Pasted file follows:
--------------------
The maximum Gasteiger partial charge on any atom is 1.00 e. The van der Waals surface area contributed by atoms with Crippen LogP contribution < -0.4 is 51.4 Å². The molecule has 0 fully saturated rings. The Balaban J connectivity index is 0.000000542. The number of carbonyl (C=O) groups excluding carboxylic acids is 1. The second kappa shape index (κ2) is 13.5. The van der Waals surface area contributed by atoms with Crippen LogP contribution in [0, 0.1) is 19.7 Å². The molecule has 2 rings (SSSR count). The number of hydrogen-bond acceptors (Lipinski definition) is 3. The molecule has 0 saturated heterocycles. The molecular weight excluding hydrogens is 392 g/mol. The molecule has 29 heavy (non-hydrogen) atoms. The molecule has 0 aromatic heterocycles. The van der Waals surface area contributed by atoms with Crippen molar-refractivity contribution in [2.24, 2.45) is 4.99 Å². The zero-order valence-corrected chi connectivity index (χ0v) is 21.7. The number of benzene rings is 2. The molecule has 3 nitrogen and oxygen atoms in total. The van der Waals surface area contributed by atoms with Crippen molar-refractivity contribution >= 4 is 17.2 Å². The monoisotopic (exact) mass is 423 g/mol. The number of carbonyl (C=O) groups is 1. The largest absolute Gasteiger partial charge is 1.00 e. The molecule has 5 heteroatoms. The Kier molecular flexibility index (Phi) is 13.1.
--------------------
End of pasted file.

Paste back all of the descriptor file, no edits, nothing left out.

The maximum Gasteiger partial charge on any atom is 1.00 e. The van der Waals surface area contributed by atoms with Crippen LogP contribution < -0.4 is 51.4 Å². The molecule has 0 fully saturated rings. The Balaban J connectivity index is 0.000000542. The number of carbonyl (C=O) groups excluding carboxylic acids is 1. The second kappa shape index (κ2) is 13.5. The van der Waals surface area contributed by atoms with Crippen LogP contribution in [0, 0.1) is 19.7 Å². The molecule has 2 rings (SSSR count). The number of hydrogen-bond acceptors (Lipinski definition) is 3. The molecule has 0 saturated heterocycles. The molecular weight excluding hydrogens is 392 g/mol. The molecule has 29 heavy (non-hydrogen) atoms. The molecule has 0 aromatic heterocycles. The van der Waals surface area contributed by atoms with Crippen molar-refractivity contribution in [2.24, 2.45) is 4.99 Å². The zero-order valence-corrected chi connectivity index (χ0v) is 21.7. The number of benzene rings is 2. The molecule has 3 nitrogen and oxygen atoms in total. The van der Waals surface area contributed by atoms with Crippen molar-refractivity contribution >= 4 is 17.2 Å². The monoisotopic (exact) mass is 423 g/mol. The number of carbonyl (C=O) groups is 1. The largest absolute Gasteiger partial charge is 1.00 e. The molecule has 5 heteroatoms. The Kier molecular flexibility index (Phi) is 13.1.